There are four groups of people who Lehi sees in his vision. The first group (verses 21-23) are people who make their way to the path that leads to the tree, but the mists of darkness, temptations, rise up and they let go of the rod and lose their way. The second group (verse 24-28) catch hold of the iron rod and make their way to the tree and partake of the fruit and then see the people in the great and spacious building mocking them and they are ashamed. They fall away into forbidden paths and are lost. The third group (verses 30) make their way to the tree and partake of the fruit and remain. And the fourth group (verses 31-33), which is the largest, try to make their way to the great and spacious building. The have no intention of making their way to the tree (the gospel). Many of them are lost in the way, drown in the depths of the river, or get to the building. The great and spacious building represents the pride of the world. It floats in the air because it has no foundation and will eventually fall and destroy those in it.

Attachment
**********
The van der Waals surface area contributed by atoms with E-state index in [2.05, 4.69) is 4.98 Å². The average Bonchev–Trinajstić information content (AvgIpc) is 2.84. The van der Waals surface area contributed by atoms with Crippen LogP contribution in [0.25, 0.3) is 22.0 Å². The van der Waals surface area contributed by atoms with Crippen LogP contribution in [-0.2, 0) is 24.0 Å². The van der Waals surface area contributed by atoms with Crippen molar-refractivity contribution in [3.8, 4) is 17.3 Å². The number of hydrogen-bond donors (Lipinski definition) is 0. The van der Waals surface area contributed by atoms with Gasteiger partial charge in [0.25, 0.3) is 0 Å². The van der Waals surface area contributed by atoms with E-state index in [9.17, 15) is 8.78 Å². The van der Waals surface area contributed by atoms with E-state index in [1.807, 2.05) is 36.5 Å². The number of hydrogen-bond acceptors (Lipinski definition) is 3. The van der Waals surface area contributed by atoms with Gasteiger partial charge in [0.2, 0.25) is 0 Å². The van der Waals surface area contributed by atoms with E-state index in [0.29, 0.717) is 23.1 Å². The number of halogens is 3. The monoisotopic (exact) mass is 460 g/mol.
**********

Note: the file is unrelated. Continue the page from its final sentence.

At this time, I think Lehi realizes that Laman and Lemuel will never accept the gospel. He will keep trying. But deep down, he knows because of what he has seen.

Finally, I like this quote from a commentary I have. "This tree was more than an abstract principle... more than a vague sentiment, albeit a divine sentiment. Nephi was taught that the tree represented the love of God as manifest in the gift of his Son. Partaking of the fruit of the tree thus represented the partaking of the powers of Christ and his atonement: forgiveness of sins, as well as feelings of peace, joy, and gratitude. Ultimately, through partaking of the powers of the gospel one is qualified to partake of the greatest fruit of the Atonement - the blessings associated with eternal life."

1 Nephi 6

About 10 years after they left Jerusalem, Nephi was commanded to make large plates and engrave or write a history of their journeys and their family. About 20 years after that, he was commanded to make small plates and on those write a history of the more sacred things that took place and were taught. We are reading what he wrote on the small plates. The small plates start with 1 Nephi and continue until we get to Mosiah and then they end. So we are reading what Nephi began writing about 30 years after they left Jerusalem. It helps to remember that when Nephi says "these plates," he's talking about the small plates.